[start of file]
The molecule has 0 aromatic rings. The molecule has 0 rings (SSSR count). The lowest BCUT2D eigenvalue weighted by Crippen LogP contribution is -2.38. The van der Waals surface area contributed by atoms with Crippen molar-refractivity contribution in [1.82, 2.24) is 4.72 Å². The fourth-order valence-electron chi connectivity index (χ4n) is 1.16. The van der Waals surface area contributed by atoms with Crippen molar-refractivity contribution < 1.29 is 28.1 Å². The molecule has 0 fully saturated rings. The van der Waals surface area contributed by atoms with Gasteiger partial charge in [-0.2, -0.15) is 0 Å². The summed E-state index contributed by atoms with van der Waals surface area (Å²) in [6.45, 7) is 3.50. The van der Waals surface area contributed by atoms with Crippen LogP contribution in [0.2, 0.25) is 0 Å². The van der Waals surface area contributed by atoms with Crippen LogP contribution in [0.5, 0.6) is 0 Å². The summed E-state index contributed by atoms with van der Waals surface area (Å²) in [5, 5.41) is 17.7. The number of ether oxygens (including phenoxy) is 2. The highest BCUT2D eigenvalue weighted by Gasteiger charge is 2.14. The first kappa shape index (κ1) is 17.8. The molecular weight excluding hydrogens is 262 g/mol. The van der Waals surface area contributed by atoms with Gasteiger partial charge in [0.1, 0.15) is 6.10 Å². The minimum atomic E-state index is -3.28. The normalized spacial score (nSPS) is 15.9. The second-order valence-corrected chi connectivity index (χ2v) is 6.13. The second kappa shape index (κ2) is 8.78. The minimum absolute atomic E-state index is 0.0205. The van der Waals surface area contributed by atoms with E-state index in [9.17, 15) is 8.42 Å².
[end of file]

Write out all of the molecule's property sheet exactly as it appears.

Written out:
The molecule has 0 aromatic rings. The molecule has 0 rings (SSSR count). The lowest BCUT2D eigenvalue weighted by Crippen LogP contribution is -2.38. The van der Waals surface area contributed by atoms with Crippen molar-refractivity contribution in [1.82, 2.24) is 4.72 Å². The fourth-order valence-electron chi connectivity index (χ4n) is 1.16. The van der Waals surface area contributed by atoms with Crippen molar-refractivity contribution < 1.29 is 28.1 Å². The molecule has 0 fully saturated rings. The van der Waals surface area contributed by atoms with Gasteiger partial charge in [-0.2, -0.15) is 0 Å². The summed E-state index contributed by atoms with van der Waals surface area (Å²) in [6.45, 7) is 3.50. The van der Waals surface area contributed by atoms with Crippen LogP contribution in [0.2, 0.25) is 0 Å². The van der Waals surface area contributed by atoms with Crippen LogP contribution in [0.5, 0.6) is 0 Å². The summed E-state index contributed by atoms with van der Waals surface area (Å²) in [5, 5.41) is 17.7. The number of ether oxygens (including phenoxy) is 2. The highest BCUT2D eigenvalue weighted by Gasteiger charge is 2.14. The first kappa shape index (κ1) is 17.8. The molecular weight excluding hydrogens is 262 g/mol. The van der Waals surface area contributed by atoms with Gasteiger partial charge in [0.1, 0.15) is 6.10 Å². The minimum atomic E-state index is -3.28. The normalized spacial score (nSPS) is 15.9. The second-order valence-corrected chi connectivity index (χ2v) is 6.13. The second kappa shape index (κ2) is 8.78. The minimum absolute atomic E-state index is 0.0205. The van der Waals surface area contributed by atoms with E-state index in [9.17, 15) is 8.42 Å².